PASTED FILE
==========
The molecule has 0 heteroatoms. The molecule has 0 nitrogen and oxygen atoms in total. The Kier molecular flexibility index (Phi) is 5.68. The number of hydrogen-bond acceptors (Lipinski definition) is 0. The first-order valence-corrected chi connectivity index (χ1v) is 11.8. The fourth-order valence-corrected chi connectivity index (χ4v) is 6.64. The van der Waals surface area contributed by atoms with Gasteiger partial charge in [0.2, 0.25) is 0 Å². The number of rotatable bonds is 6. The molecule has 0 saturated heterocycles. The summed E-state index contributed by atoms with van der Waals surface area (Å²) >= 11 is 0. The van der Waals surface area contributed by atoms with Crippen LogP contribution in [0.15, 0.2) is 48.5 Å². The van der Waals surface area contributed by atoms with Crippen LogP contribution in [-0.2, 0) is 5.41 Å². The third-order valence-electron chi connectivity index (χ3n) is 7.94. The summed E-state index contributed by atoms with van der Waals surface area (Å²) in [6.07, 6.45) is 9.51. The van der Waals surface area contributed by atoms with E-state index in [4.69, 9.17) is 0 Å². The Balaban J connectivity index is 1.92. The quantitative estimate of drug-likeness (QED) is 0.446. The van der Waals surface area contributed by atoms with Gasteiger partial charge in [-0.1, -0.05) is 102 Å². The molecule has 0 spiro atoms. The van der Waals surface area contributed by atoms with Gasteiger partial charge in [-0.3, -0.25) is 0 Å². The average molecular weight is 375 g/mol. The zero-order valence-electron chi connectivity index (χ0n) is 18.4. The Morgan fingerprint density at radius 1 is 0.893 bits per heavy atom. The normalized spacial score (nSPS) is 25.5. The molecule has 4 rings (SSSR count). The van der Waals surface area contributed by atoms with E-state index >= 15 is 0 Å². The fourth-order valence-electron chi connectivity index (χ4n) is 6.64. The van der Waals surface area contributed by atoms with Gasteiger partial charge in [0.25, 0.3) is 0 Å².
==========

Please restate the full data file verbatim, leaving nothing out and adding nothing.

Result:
The molecule has 0 heteroatoms. The molecule has 0 nitrogen and oxygen atoms in total. The Kier molecular flexibility index (Phi) is 5.68. The number of hydrogen-bond acceptors (Lipinski definition) is 0. The first-order valence-corrected chi connectivity index (χ1v) is 11.8. The fourth-order valence-corrected chi connectivity index (χ4v) is 6.64. The van der Waals surface area contributed by atoms with Gasteiger partial charge in [0.2, 0.25) is 0 Å². The number of rotatable bonds is 6. The molecule has 0 saturated heterocycles. The summed E-state index contributed by atoms with van der Waals surface area (Å²) >= 11 is 0. The van der Waals surface area contributed by atoms with Crippen LogP contribution in [0.15, 0.2) is 48.5 Å². The van der Waals surface area contributed by atoms with Crippen LogP contribution in [-0.2, 0) is 5.41 Å². The third-order valence-electron chi connectivity index (χ3n) is 7.94. The summed E-state index contributed by atoms with van der Waals surface area (Å²) in [6.07, 6.45) is 9.51. The van der Waals surface area contributed by atoms with E-state index in [4.69, 9.17) is 0 Å². The Balaban J connectivity index is 1.92. The quantitative estimate of drug-likeness (QED) is 0.446. The van der Waals surface area contributed by atoms with Gasteiger partial charge in [-0.1, -0.05) is 102 Å². The molecule has 0 spiro atoms. The van der Waals surface area contributed by atoms with Gasteiger partial charge in [-0.3, -0.25) is 0 Å². The average molecular weight is 375 g/mol. The zero-order valence-electron chi connectivity index (χ0n) is 18.4. The Morgan fingerprint density at radius 1 is 0.893 bits per heavy atom. The normalized spacial score (nSPS) is 25.5. The molecule has 4 rings (SSSR count). The van der Waals surface area contributed by atoms with E-state index >= 15 is 0 Å². The fourth-order valence-electron chi connectivity index (χ4n) is 6.64. The van der Waals surface area contributed by atoms with Gasteiger partial charge in [0.25, 0.3) is 0 Å².